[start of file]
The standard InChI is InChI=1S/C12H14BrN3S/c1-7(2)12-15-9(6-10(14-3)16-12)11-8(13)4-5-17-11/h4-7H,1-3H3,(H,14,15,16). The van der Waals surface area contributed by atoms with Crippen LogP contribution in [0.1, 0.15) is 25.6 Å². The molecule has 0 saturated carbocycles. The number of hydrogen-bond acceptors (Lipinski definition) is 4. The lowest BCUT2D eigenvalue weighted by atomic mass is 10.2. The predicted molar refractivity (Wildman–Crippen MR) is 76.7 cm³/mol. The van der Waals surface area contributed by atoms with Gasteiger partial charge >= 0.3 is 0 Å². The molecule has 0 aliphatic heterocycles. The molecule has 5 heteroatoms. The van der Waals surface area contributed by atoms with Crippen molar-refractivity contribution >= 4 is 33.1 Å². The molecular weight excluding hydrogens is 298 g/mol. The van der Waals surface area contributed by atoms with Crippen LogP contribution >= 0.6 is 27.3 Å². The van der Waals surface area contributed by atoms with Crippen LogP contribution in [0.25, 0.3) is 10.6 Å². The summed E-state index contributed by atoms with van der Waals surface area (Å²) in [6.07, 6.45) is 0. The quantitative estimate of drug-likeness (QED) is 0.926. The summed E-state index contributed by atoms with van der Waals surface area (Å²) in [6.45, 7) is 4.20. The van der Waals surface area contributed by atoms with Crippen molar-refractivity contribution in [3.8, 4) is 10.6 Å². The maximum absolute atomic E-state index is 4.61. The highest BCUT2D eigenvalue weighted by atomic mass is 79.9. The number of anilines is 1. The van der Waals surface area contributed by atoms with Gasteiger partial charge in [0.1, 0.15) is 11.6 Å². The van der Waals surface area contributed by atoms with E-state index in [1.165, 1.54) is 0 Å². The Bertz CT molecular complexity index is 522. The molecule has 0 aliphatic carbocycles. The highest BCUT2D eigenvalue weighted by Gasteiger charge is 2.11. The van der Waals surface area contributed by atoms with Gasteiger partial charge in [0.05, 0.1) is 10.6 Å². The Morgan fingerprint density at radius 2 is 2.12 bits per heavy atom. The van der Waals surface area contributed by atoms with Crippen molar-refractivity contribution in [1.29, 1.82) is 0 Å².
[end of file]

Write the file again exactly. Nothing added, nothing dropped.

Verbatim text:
The standard InChI is InChI=1S/C12H14BrN3S/c1-7(2)12-15-9(6-10(14-3)16-12)11-8(13)4-5-17-11/h4-7H,1-3H3,(H,14,15,16). The van der Waals surface area contributed by atoms with Crippen LogP contribution in [0.1, 0.15) is 25.6 Å². The molecule has 0 saturated carbocycles. The number of hydrogen-bond acceptors (Lipinski definition) is 4. The lowest BCUT2D eigenvalue weighted by atomic mass is 10.2. The predicted molar refractivity (Wildman–Crippen MR) is 76.7 cm³/mol. The van der Waals surface area contributed by atoms with Gasteiger partial charge >= 0.3 is 0 Å². The molecule has 0 aliphatic heterocycles. The molecule has 5 heteroatoms. The van der Waals surface area contributed by atoms with Crippen molar-refractivity contribution >= 4 is 33.1 Å². The molecular weight excluding hydrogens is 298 g/mol. The van der Waals surface area contributed by atoms with Crippen LogP contribution >= 0.6 is 27.3 Å². The van der Waals surface area contributed by atoms with Crippen LogP contribution in [0.25, 0.3) is 10.6 Å². The summed E-state index contributed by atoms with van der Waals surface area (Å²) in [6.07, 6.45) is 0. The quantitative estimate of drug-likeness (QED) is 0.926. The summed E-state index contributed by atoms with van der Waals surface area (Å²) in [6.45, 7) is 4.20. The van der Waals surface area contributed by atoms with Crippen molar-refractivity contribution in [3.8, 4) is 10.6 Å². The maximum absolute atomic E-state index is 4.61. The highest BCUT2D eigenvalue weighted by atomic mass is 79.9. The number of anilines is 1. The van der Waals surface area contributed by atoms with Gasteiger partial charge in [0.1, 0.15) is 11.6 Å². The van der Waals surface area contributed by atoms with E-state index in [1.165, 1.54) is 0 Å². The Bertz CT molecular complexity index is 522. The molecule has 0 aliphatic carbocycles. The highest BCUT2D eigenvalue weighted by Gasteiger charge is 2.11. The van der Waals surface area contributed by atoms with Gasteiger partial charge in [0.05, 0.1) is 10.6 Å². The Morgan fingerprint density at radius 2 is 2.12 bits per heavy atom. The van der Waals surface area contributed by atoms with Crippen molar-refractivity contribution in [1.29, 1.82) is 0 Å².